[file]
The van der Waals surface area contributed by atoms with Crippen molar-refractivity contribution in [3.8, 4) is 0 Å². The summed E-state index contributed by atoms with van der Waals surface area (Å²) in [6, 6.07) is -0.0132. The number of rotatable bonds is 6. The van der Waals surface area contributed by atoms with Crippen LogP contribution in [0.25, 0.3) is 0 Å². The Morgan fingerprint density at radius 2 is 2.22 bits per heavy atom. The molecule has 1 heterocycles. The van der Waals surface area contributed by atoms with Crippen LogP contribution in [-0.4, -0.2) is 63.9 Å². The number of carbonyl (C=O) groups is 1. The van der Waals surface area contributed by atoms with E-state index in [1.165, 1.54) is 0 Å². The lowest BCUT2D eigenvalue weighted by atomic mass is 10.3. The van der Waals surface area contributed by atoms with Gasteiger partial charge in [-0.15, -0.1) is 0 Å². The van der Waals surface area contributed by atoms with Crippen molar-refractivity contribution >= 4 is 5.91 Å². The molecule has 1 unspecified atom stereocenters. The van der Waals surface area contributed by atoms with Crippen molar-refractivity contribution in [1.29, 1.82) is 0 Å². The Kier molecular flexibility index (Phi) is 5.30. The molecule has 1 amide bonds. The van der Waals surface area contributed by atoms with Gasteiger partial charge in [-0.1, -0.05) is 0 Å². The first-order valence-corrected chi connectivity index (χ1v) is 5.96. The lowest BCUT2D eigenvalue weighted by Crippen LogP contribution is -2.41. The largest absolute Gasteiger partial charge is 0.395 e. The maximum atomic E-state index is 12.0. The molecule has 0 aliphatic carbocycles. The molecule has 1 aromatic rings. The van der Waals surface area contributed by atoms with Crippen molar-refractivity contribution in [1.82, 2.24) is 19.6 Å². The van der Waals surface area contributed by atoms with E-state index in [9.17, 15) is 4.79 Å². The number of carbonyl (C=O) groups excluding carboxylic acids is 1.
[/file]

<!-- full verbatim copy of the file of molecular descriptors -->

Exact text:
The van der Waals surface area contributed by atoms with Crippen molar-refractivity contribution in [3.8, 4) is 0 Å². The summed E-state index contributed by atoms with van der Waals surface area (Å²) in [6, 6.07) is -0.0132. The number of rotatable bonds is 6. The van der Waals surface area contributed by atoms with Crippen LogP contribution in [0.25, 0.3) is 0 Å². The Morgan fingerprint density at radius 2 is 2.22 bits per heavy atom. The molecule has 1 heterocycles. The van der Waals surface area contributed by atoms with Crippen LogP contribution in [-0.4, -0.2) is 63.9 Å². The number of carbonyl (C=O) groups is 1. The van der Waals surface area contributed by atoms with E-state index in [1.165, 1.54) is 0 Å². The lowest BCUT2D eigenvalue weighted by atomic mass is 10.3. The van der Waals surface area contributed by atoms with Gasteiger partial charge in [-0.15, -0.1) is 0 Å². The van der Waals surface area contributed by atoms with Crippen molar-refractivity contribution >= 4 is 5.91 Å². The molecule has 1 unspecified atom stereocenters. The van der Waals surface area contributed by atoms with Crippen molar-refractivity contribution in [1.29, 1.82) is 0 Å². The Kier molecular flexibility index (Phi) is 5.30. The molecule has 1 amide bonds. The van der Waals surface area contributed by atoms with Gasteiger partial charge in [-0.1, -0.05) is 0 Å². The first-order valence-corrected chi connectivity index (χ1v) is 5.96. The lowest BCUT2D eigenvalue weighted by Crippen LogP contribution is -2.41. The largest absolute Gasteiger partial charge is 0.395 e. The maximum atomic E-state index is 12.0. The molecule has 0 aliphatic carbocycles. The molecule has 1 aromatic rings. The van der Waals surface area contributed by atoms with Crippen molar-refractivity contribution in [1.82, 2.24) is 19.6 Å². The van der Waals surface area contributed by atoms with E-state index in [9.17, 15) is 4.79 Å². The number of carbonyl (C=O) groups excluding carboxylic acids is 1.